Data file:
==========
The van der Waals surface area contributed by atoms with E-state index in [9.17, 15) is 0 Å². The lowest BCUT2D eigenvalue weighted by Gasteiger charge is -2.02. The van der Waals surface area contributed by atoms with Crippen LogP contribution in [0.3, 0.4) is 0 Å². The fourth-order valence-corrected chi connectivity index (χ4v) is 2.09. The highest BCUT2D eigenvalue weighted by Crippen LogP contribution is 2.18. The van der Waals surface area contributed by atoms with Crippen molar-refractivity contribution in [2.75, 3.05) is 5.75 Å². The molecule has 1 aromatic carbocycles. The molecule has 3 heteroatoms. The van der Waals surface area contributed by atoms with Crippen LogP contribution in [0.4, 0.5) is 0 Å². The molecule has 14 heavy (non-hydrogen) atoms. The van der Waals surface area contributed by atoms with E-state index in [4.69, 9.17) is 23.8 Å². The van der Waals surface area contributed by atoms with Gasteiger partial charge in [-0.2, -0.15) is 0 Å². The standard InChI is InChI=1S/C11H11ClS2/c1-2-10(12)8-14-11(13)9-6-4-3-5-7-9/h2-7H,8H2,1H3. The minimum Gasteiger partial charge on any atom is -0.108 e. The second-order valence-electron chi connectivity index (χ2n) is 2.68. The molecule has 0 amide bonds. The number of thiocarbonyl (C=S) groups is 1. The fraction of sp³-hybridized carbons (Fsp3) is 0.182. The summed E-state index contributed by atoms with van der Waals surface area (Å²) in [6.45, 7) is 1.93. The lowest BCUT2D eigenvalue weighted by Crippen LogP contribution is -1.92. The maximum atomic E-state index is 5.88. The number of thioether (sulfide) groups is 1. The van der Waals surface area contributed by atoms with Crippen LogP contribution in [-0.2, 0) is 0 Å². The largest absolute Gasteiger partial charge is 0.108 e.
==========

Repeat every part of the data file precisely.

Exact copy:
The van der Waals surface area contributed by atoms with E-state index in [9.17, 15) is 0 Å². The lowest BCUT2D eigenvalue weighted by Gasteiger charge is -2.02. The van der Waals surface area contributed by atoms with Crippen LogP contribution in [0.3, 0.4) is 0 Å². The fourth-order valence-corrected chi connectivity index (χ4v) is 2.09. The highest BCUT2D eigenvalue weighted by Crippen LogP contribution is 2.18. The van der Waals surface area contributed by atoms with Crippen molar-refractivity contribution in [2.75, 3.05) is 5.75 Å². The molecule has 1 aromatic carbocycles. The molecule has 3 heteroatoms. The van der Waals surface area contributed by atoms with Crippen LogP contribution in [0.4, 0.5) is 0 Å². The molecule has 14 heavy (non-hydrogen) atoms. The van der Waals surface area contributed by atoms with E-state index in [4.69, 9.17) is 23.8 Å². The van der Waals surface area contributed by atoms with Gasteiger partial charge in [-0.2, -0.15) is 0 Å². The standard InChI is InChI=1S/C11H11ClS2/c1-2-10(12)8-14-11(13)9-6-4-3-5-7-9/h2-7H,8H2,1H3. The minimum Gasteiger partial charge on any atom is -0.108 e. The second-order valence-electron chi connectivity index (χ2n) is 2.68. The molecule has 0 amide bonds. The number of thiocarbonyl (C=S) groups is 1. The fraction of sp³-hybridized carbons (Fsp3) is 0.182. The summed E-state index contributed by atoms with van der Waals surface area (Å²) in [6.45, 7) is 1.93. The lowest BCUT2D eigenvalue weighted by Crippen LogP contribution is -1.92. The maximum atomic E-state index is 5.88. The number of thioether (sulfide) groups is 1. The van der Waals surface area contributed by atoms with Crippen LogP contribution in [-0.2, 0) is 0 Å². The largest absolute Gasteiger partial charge is 0.108 e.